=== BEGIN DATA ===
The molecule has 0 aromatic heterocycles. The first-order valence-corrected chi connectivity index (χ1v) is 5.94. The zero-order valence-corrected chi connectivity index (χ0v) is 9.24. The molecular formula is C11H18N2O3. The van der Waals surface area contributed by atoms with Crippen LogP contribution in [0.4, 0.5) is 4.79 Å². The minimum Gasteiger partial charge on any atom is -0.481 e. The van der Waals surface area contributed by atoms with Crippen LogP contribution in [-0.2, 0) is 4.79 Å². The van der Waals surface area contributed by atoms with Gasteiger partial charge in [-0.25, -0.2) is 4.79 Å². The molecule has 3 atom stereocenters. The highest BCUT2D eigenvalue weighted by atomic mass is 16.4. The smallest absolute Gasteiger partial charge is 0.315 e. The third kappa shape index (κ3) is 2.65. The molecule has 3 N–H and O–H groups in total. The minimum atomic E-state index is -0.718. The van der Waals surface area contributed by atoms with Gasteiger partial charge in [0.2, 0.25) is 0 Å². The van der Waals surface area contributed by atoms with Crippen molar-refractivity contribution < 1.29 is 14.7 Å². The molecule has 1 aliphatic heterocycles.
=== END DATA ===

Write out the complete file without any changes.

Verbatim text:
The molecule has 0 aromatic heterocycles. The first-order valence-corrected chi connectivity index (χ1v) is 5.94. The zero-order valence-corrected chi connectivity index (χ0v) is 9.24. The molecular formula is C11H18N2O3. The van der Waals surface area contributed by atoms with Crippen LogP contribution in [0.4, 0.5) is 4.79 Å². The minimum Gasteiger partial charge on any atom is -0.481 e. The van der Waals surface area contributed by atoms with Crippen LogP contribution in [-0.2, 0) is 4.79 Å². The van der Waals surface area contributed by atoms with Gasteiger partial charge in [-0.25, -0.2) is 4.79 Å². The molecule has 3 atom stereocenters. The highest BCUT2D eigenvalue weighted by atomic mass is 16.4. The smallest absolute Gasteiger partial charge is 0.315 e. The third kappa shape index (κ3) is 2.65. The molecule has 3 N–H and O–H groups in total. The minimum atomic E-state index is -0.718. The van der Waals surface area contributed by atoms with Gasteiger partial charge in [0.2, 0.25) is 0 Å². The van der Waals surface area contributed by atoms with Crippen molar-refractivity contribution < 1.29 is 14.7 Å². The molecule has 1 aliphatic heterocycles.